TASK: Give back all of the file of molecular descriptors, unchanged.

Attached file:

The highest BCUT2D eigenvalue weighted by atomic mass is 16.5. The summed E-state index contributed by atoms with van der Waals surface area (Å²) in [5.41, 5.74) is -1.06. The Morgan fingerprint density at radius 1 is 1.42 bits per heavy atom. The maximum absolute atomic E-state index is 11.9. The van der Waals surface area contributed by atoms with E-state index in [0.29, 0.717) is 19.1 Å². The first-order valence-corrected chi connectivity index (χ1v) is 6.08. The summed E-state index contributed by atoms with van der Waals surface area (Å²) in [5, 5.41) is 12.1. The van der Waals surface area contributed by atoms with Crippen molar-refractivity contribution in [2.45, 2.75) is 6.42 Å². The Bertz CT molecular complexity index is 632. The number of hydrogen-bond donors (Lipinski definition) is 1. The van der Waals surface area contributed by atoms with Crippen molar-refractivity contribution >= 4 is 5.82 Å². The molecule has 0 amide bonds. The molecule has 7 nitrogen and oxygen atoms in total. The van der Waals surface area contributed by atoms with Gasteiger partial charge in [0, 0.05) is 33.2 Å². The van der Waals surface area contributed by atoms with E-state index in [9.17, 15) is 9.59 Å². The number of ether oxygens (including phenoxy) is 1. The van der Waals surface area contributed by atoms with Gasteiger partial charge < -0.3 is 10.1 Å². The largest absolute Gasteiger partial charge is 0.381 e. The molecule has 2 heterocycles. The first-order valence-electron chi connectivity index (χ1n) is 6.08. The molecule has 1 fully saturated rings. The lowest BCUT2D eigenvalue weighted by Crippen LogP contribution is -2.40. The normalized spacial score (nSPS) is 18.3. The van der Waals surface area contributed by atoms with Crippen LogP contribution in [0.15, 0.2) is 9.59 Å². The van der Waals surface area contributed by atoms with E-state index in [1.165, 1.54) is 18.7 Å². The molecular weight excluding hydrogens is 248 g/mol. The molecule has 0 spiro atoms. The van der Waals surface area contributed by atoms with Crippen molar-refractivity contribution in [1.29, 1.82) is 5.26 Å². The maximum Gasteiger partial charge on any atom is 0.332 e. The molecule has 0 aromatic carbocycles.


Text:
The highest BCUT2D eigenvalue weighted by atomic mass is 16.5. The summed E-state index contributed by atoms with van der Waals surface area (Å²) in [5.41, 5.74) is -1.06. The Morgan fingerprint density at radius 1 is 1.42 bits per heavy atom. The maximum absolute atomic E-state index is 11.9. The van der Waals surface area contributed by atoms with E-state index in [0.29, 0.717) is 19.1 Å². The first-order valence-corrected chi connectivity index (χ1v) is 6.08. The summed E-state index contributed by atoms with van der Waals surface area (Å²) in [5, 5.41) is 12.1. The van der Waals surface area contributed by atoms with Crippen molar-refractivity contribution in [2.45, 2.75) is 6.42 Å². The Bertz CT molecular complexity index is 632. The number of hydrogen-bond donors (Lipinski definition) is 1. The van der Waals surface area contributed by atoms with Crippen molar-refractivity contribution >= 4 is 5.82 Å². The molecule has 0 amide bonds. The molecule has 7 nitrogen and oxygen atoms in total. The van der Waals surface area contributed by atoms with Gasteiger partial charge in [0, 0.05) is 33.2 Å². The van der Waals surface area contributed by atoms with E-state index in [9.17, 15) is 9.59 Å². The number of ether oxygens (including phenoxy) is 1. The van der Waals surface area contributed by atoms with Gasteiger partial charge < -0.3 is 10.1 Å². The largest absolute Gasteiger partial charge is 0.381 e. The molecule has 2 heterocycles. The first-order valence-electron chi connectivity index (χ1n) is 6.08. The molecule has 1 fully saturated rings. The lowest BCUT2D eigenvalue weighted by Crippen LogP contribution is -2.40. The normalized spacial score (nSPS) is 18.3. The van der Waals surface area contributed by atoms with Crippen LogP contribution in [0.15, 0.2) is 9.59 Å². The van der Waals surface area contributed by atoms with E-state index in [1.165, 1.54) is 18.7 Å². The molecular weight excluding hydrogens is 248 g/mol. The molecule has 0 spiro atoms. The van der Waals surface area contributed by atoms with Crippen molar-refractivity contribution in [1.29, 1.82) is 5.26 Å². The maximum Gasteiger partial charge on any atom is 0.332 e. The molecule has 0 aromatic carbocycles.